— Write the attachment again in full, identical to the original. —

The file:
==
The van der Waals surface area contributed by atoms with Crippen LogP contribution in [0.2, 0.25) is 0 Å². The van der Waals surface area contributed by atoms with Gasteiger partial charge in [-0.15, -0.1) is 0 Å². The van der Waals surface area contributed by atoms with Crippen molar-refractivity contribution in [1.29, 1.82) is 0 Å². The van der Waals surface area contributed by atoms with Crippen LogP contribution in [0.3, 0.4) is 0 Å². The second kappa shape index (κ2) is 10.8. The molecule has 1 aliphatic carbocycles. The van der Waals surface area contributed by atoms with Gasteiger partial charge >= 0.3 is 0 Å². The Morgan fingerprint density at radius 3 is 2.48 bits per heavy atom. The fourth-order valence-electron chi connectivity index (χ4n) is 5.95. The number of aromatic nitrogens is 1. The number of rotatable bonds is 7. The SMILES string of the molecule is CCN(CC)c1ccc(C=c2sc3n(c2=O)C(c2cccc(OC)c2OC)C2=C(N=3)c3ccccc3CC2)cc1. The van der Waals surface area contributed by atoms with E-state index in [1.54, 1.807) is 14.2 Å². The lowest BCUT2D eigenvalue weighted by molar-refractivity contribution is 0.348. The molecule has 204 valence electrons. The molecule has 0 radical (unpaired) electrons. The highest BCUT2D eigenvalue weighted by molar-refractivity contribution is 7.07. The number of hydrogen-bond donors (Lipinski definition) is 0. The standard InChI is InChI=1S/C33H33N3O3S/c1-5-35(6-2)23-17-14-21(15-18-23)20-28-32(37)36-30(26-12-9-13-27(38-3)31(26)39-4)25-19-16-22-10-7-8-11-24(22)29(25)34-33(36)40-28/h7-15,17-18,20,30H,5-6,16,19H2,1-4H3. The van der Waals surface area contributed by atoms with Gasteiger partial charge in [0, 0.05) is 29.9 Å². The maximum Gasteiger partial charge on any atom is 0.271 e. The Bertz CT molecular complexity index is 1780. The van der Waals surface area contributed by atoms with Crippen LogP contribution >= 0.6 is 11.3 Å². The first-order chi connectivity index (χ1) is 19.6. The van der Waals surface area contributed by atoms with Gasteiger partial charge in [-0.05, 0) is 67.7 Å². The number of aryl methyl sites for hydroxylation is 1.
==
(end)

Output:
The van der Waals surface area contributed by atoms with Crippen LogP contribution in [0.2, 0.25) is 0 Å². The van der Waals surface area contributed by atoms with Gasteiger partial charge in [-0.15, -0.1) is 0 Å². The van der Waals surface area contributed by atoms with Crippen molar-refractivity contribution in [1.29, 1.82) is 0 Å². The van der Waals surface area contributed by atoms with Crippen LogP contribution in [0.3, 0.4) is 0 Å². The second kappa shape index (κ2) is 10.8. The molecule has 1 aliphatic carbocycles. The van der Waals surface area contributed by atoms with Gasteiger partial charge >= 0.3 is 0 Å². The Morgan fingerprint density at radius 3 is 2.48 bits per heavy atom. The fourth-order valence-electron chi connectivity index (χ4n) is 5.95. The number of aromatic nitrogens is 1. The number of rotatable bonds is 7. The SMILES string of the molecule is CCN(CC)c1ccc(C=c2sc3n(c2=O)C(c2cccc(OC)c2OC)C2=C(N=3)c3ccccc3CC2)cc1. The van der Waals surface area contributed by atoms with E-state index in [1.54, 1.807) is 14.2 Å². The lowest BCUT2D eigenvalue weighted by molar-refractivity contribution is 0.348. The molecule has 204 valence electrons. The molecule has 0 radical (unpaired) electrons. The highest BCUT2D eigenvalue weighted by molar-refractivity contribution is 7.07. The number of hydrogen-bond donors (Lipinski definition) is 0. The standard InChI is InChI=1S/C33H33N3O3S/c1-5-35(6-2)23-17-14-21(15-18-23)20-28-32(37)36-30(26-12-9-13-27(38-3)31(26)39-4)25-19-16-22-10-7-8-11-24(22)29(25)34-33(36)40-28/h7-15,17-18,20,30H,5-6,16,19H2,1-4H3. The van der Waals surface area contributed by atoms with Gasteiger partial charge in [0, 0.05) is 29.9 Å². The maximum Gasteiger partial charge on any atom is 0.271 e. The Bertz CT molecular complexity index is 1780. The van der Waals surface area contributed by atoms with Crippen LogP contribution >= 0.6 is 11.3 Å². The first-order chi connectivity index (χ1) is 19.6. The van der Waals surface area contributed by atoms with Gasteiger partial charge in [-0.05, 0) is 67.7 Å². The number of aryl methyl sites for hydroxylation is 1.